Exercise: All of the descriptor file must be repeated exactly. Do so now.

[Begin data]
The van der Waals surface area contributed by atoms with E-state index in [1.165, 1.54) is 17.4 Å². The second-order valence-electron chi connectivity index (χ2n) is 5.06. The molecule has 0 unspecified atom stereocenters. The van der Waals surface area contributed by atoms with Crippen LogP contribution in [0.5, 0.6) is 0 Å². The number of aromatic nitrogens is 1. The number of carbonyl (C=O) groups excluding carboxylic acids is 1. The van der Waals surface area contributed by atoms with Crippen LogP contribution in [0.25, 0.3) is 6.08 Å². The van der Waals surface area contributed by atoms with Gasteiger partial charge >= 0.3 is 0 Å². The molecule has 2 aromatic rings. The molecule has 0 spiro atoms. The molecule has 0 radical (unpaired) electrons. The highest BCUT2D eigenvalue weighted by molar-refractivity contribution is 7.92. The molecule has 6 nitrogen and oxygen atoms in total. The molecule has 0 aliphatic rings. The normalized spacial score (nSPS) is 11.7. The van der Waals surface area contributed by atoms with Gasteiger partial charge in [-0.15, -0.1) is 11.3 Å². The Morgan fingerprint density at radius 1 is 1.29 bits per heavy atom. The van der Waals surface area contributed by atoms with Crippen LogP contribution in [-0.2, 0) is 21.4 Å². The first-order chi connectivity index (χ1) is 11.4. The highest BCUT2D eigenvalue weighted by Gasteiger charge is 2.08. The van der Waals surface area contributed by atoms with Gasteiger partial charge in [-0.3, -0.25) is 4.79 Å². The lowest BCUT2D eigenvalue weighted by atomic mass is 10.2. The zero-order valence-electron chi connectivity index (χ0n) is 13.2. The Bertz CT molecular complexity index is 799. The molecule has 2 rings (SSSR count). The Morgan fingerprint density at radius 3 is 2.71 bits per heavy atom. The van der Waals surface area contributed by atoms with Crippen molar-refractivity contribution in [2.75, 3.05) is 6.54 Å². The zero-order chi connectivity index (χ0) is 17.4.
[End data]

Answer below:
The van der Waals surface area contributed by atoms with E-state index in [1.165, 1.54) is 17.4 Å². The second-order valence-electron chi connectivity index (χ2n) is 5.06. The molecule has 0 unspecified atom stereocenters. The van der Waals surface area contributed by atoms with Crippen LogP contribution in [0.5, 0.6) is 0 Å². The number of aromatic nitrogens is 1. The number of carbonyl (C=O) groups excluding carboxylic acids is 1. The van der Waals surface area contributed by atoms with Crippen LogP contribution in [0.25, 0.3) is 6.08 Å². The van der Waals surface area contributed by atoms with Gasteiger partial charge >= 0.3 is 0 Å². The molecule has 2 aromatic rings. The molecule has 0 spiro atoms. The molecule has 0 radical (unpaired) electrons. The highest BCUT2D eigenvalue weighted by molar-refractivity contribution is 7.92. The molecule has 6 nitrogen and oxygen atoms in total. The molecule has 0 aliphatic rings. The normalized spacial score (nSPS) is 11.7. The van der Waals surface area contributed by atoms with Gasteiger partial charge in [-0.15, -0.1) is 11.3 Å². The Morgan fingerprint density at radius 1 is 1.29 bits per heavy atom. The van der Waals surface area contributed by atoms with Crippen LogP contribution in [-0.2, 0) is 21.4 Å². The first-order chi connectivity index (χ1) is 11.4. The highest BCUT2D eigenvalue weighted by Gasteiger charge is 2.08. The van der Waals surface area contributed by atoms with Gasteiger partial charge in [-0.3, -0.25) is 4.79 Å². The lowest BCUT2D eigenvalue weighted by atomic mass is 10.2. The zero-order valence-electron chi connectivity index (χ0n) is 13.2. The Bertz CT molecular complexity index is 799. The molecule has 2 rings (SSSR count). The Morgan fingerprint density at radius 3 is 2.71 bits per heavy atom. The van der Waals surface area contributed by atoms with Crippen molar-refractivity contribution in [2.75, 3.05) is 6.54 Å². The zero-order chi connectivity index (χ0) is 17.4.